SIPP Scams: The Three Signs of Certain Mis-selling

You might have heard about SIPPs (Self-Invested Personal Pensions). This is simply where, with the help of a financial advisor, you withdraw from your existing pension pot and invest the funds into some sort of scheme or product.

wind farms - an example of SIPP scams

Whilst there can certainly be benefits to doing this if done sensibly and with great consideration, SIPP scams have also caused people to lose their entire pensions. The Independent reported that one unfortunate person lost £40, 000 worth of savings. In the 2019 financial year the Financial Services Compensation Scheme (FSCS) paid out a whopping £123m on Sipp-related claims. This is forecast to rise to £209m in 2020/2021. So, if you’re considering this avenue, look out for the telling signs of SIPP scams:

1. Cold-callers

Receiving a cold-call offering a free pension review, or someone offering to refer you to an Independent Financial Advisor is indicative of mis-selling. If someone calls you out of the blue and says they can boost your pension ten-fold, then sadly it probably is too good to be true.

2. Unusual Investments

A high number of failed SIPPs have involved some kind of unusual investment. For example, South American forestry programmes. Alternatively, investments in vineyards or rice-fields, wind farms or solar panels.

However, this is not to say that any of these things cannot be fruitful. Make sure to do your research and ensure that this advice is coming from an expert, and more importantly REGULATED, source.

These types of unusual investments are often used by mis-sellers because very little data exists around the investments. Thus, making it harder for the victim to gain any real knowledge about whether this is a sound investment or not.

3. Sales Speak

If your IFA is using overly salesy terminology, there is a good chance that they do not have your best interests at heart. For instance, if the SIPP is being described as ‘low risk’ or ‘high reward/return’ then alarm bells should ring.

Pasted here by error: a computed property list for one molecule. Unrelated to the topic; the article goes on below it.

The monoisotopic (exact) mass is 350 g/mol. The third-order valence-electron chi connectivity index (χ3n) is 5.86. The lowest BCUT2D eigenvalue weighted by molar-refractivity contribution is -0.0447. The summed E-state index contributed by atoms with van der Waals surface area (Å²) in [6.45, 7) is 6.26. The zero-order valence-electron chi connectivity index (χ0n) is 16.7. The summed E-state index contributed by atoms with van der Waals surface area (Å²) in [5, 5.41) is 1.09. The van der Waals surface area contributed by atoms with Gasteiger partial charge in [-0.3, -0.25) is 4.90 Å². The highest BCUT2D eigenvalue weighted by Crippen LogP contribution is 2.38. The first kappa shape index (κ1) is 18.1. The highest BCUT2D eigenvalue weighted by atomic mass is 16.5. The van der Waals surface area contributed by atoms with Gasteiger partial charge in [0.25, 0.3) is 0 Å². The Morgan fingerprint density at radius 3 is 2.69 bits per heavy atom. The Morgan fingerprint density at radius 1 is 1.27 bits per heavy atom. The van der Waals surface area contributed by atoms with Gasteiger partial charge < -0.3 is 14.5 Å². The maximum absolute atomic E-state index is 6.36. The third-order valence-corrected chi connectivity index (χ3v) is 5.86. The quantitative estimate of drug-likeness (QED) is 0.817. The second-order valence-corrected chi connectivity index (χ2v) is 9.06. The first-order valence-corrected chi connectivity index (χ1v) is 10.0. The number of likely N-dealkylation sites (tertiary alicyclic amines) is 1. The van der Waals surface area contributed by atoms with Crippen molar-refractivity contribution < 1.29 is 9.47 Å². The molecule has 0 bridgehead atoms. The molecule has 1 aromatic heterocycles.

Furthermore, if your IFA is seemingly pressuring you, then this is a clear sign of mis-selling. This pressure could be applied by asking you to release funds by inflicting deadlines. IFAs might state that an investment will be more productive if you do it ‘sooner rather than later’.

Again, if you have a trusted and regulated source advising that an investment is low risk then this isn’t necessarily a bad thing, but you can tell a lot from an advisers tone. Remember, this is your money that you’ve worked to save. Don’t let anybody rush you out of it.

Be Safe, Seek Advice

I must stress that the three techniques above, are not inherent mis-selling. However, they are good indicators. The most important thing to consider is who your advisor is and whether you understand and are comfortable with the investment. What are their credentials? Are they regulated? Are you in a secure enough position to risk capital?

Don’t throw years of hard work down the drain by allowing someone to sell you the world. If you’re unsure always seek further advice. If you feel you have been mis-sold a SIPP we may be able to help you claim. Fill in the form, call on 0800 862 0605 or email